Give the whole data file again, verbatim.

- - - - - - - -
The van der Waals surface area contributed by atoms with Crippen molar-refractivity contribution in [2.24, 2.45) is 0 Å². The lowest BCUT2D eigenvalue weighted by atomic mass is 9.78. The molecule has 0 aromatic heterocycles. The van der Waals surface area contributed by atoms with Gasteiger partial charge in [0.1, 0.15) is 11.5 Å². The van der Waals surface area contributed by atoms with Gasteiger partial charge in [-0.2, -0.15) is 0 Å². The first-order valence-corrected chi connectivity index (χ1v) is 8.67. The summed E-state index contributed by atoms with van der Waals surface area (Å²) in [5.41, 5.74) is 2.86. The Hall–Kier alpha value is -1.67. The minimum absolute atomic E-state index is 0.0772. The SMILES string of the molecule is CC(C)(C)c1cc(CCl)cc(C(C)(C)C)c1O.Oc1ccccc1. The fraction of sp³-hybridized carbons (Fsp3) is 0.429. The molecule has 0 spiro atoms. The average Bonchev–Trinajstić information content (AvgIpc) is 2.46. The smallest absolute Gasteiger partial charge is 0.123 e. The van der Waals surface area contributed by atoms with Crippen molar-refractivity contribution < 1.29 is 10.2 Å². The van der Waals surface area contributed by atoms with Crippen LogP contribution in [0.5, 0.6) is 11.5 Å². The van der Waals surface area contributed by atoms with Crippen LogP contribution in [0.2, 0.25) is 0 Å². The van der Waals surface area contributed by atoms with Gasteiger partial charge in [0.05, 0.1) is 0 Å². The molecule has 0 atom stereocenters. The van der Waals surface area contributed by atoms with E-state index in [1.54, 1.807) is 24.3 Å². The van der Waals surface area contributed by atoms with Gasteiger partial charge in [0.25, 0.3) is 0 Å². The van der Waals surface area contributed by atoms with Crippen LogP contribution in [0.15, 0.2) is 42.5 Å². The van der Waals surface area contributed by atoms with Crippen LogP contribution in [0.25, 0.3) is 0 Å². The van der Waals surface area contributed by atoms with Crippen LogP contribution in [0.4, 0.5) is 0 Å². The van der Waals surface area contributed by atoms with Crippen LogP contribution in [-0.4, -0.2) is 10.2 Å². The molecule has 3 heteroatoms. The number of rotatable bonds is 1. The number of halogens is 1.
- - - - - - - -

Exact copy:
The van der Waals surface area contributed by atoms with Crippen molar-refractivity contribution in [2.24, 2.45) is 0 Å². The lowest BCUT2D eigenvalue weighted by atomic mass is 9.78. The molecule has 0 aromatic heterocycles. The van der Waals surface area contributed by atoms with Gasteiger partial charge in [0.1, 0.15) is 11.5 Å². The van der Waals surface area contributed by atoms with Gasteiger partial charge in [-0.2, -0.15) is 0 Å². The first-order valence-corrected chi connectivity index (χ1v) is 8.67. The summed E-state index contributed by atoms with van der Waals surface area (Å²) in [5.41, 5.74) is 2.86. The Hall–Kier alpha value is -1.67. The minimum absolute atomic E-state index is 0.0772. The SMILES string of the molecule is CC(C)(C)c1cc(CCl)cc(C(C)(C)C)c1O.Oc1ccccc1. The fraction of sp³-hybridized carbons (Fsp3) is 0.429. The molecule has 0 spiro atoms. The average Bonchev–Trinajstić information content (AvgIpc) is 2.46. The smallest absolute Gasteiger partial charge is 0.123 e. The van der Waals surface area contributed by atoms with Crippen molar-refractivity contribution < 1.29 is 10.2 Å². The van der Waals surface area contributed by atoms with Crippen LogP contribution in [0.5, 0.6) is 11.5 Å². The van der Waals surface area contributed by atoms with Crippen LogP contribution in [0.2, 0.25) is 0 Å². The van der Waals surface area contributed by atoms with Gasteiger partial charge in [0.05, 0.1) is 0 Å². The molecule has 0 atom stereocenters. The van der Waals surface area contributed by atoms with E-state index in [1.54, 1.807) is 24.3 Å². The van der Waals surface area contributed by atoms with Gasteiger partial charge in [0.25, 0.3) is 0 Å². The van der Waals surface area contributed by atoms with Crippen LogP contribution in [0.15, 0.2) is 42.5 Å². The van der Waals surface area contributed by atoms with Crippen LogP contribution in [0.25, 0.3) is 0 Å². The van der Waals surface area contributed by atoms with Crippen LogP contribution in [0.4, 0.5) is 0 Å². The van der Waals surface area contributed by atoms with Crippen LogP contribution in [-0.4, -0.2) is 10.2 Å². The molecule has 3 heteroatoms. The number of rotatable bonds is 1. The number of halogens is 1.